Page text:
Commonty land served a number of uses – building materials, fuel, grazings, blossoms, berries, medicaments, dyes… as well sometimes acting as areas of free access for preaching.  Much has disappeared.  Many ‘common good funds’ have been plundered for other purposes – Scotland’s 196 burghs all had such a fund.  He gives the example of Edinburgh’s CG Fund which used to own Waverley Market, which now seems to be let for a penny a year, while the CG Fund made £2million profit at today’s prices in 1904, but in 2009 made a loss of £half a million.

 Land Reform:  He praises the work in this area of the first and second devolved parliaments, but suggests that necessary land reform has slowed down considerably.  The Scottish model we have just now for buyout has many weaknesses – overcentralised, relying on Ministerial consent, complex, requires a limited company to be set up, and only applies in certain rural areas and not urban areas.  Pages 405ff he proposes some significant further changes to the law to allow the land to work for all the people not just the elite owners, who are still very clever at using the law to their advantage.  He also wants Town Councils restored, with their commonties restored and used for ‘public good’.  Other public land (such as that Scottish Natural Heritage, Crown Estate Commissioners etc) should be managed by locally elected regional land boards).

 Tax Avoidance: pp368ff – he lists and comments on a number of these – companies registered overseas, all kinds of dodges to prevent estates/large landowners paying their dues.  He proposes a simple Land Value Tax to capture the gains in land value and reflect that back into the prices paid.  He thinks this is fairer (as often gains in value are caused by public investment elsewhere e.g. value of property on the London Crossrail route was just a windfall for private owners who had to do nothing) and would also stop land price inflation.  Only the Co-operative party had it in their 2010 manifesto.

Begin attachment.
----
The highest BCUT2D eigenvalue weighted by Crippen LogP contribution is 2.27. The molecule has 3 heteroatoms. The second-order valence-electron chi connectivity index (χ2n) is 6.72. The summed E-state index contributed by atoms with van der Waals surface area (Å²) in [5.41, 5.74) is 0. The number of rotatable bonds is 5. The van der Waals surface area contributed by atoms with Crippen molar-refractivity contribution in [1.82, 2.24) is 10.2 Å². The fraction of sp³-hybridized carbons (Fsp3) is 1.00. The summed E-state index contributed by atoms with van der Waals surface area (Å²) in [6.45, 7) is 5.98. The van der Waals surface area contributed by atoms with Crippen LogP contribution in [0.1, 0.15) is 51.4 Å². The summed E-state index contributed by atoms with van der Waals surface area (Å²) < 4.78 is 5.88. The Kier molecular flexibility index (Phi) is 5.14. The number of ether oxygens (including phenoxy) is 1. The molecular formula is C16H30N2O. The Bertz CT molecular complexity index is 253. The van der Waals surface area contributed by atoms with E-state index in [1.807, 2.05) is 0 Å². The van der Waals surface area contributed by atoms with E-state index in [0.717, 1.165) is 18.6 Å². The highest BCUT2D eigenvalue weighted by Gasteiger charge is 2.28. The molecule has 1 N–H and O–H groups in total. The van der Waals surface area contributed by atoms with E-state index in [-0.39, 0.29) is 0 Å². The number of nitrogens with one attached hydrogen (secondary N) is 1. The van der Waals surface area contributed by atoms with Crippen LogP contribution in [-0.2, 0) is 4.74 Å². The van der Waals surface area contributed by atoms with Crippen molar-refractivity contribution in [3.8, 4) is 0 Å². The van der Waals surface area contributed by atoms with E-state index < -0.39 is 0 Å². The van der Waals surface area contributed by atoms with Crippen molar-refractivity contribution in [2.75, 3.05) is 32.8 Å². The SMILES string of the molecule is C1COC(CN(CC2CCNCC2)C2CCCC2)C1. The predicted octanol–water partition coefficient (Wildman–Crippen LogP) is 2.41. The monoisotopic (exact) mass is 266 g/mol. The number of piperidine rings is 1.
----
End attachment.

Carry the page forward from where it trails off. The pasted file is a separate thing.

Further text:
Community land ownership – while welcoming some of what has gone on recently, he argues how this could be further encouraged.

Hunting:   Prior to 1811 there were less than 10 estates used only for hunting.  By 1900 there were between 130 and 150 deer forests covering 2.5 million acres.   By 2002, 4.5 million acres devoted to hunting (incl grouse etc).

Farming:  Current farming subsidy rules, which pay the most to those with the most capacity to produce for market, advantages the ‘haves’ even further.  Also subsidies can be traded so the original subsidy holder can do nothing and still get the subsidy – new round not yet known, but present likely to carry into 2020 at least (p246ff explains complexity of this).

Forestry:  67% privately owned of which 91% landed estates or investors, 55% absentee owners and 32% from outwith Scotland.  Scotland’s forestry resources dominated by the State (managed through FC), landed estates and investors, the last two of which invest to shelter capital from tax as forestry is still outwith the tax system, though no longer as much subsidised as in the Terry Wogan days.

Edinburgh schools – Heriots, Watsons, Merchant Company etc own significant land in and around Edinburgh.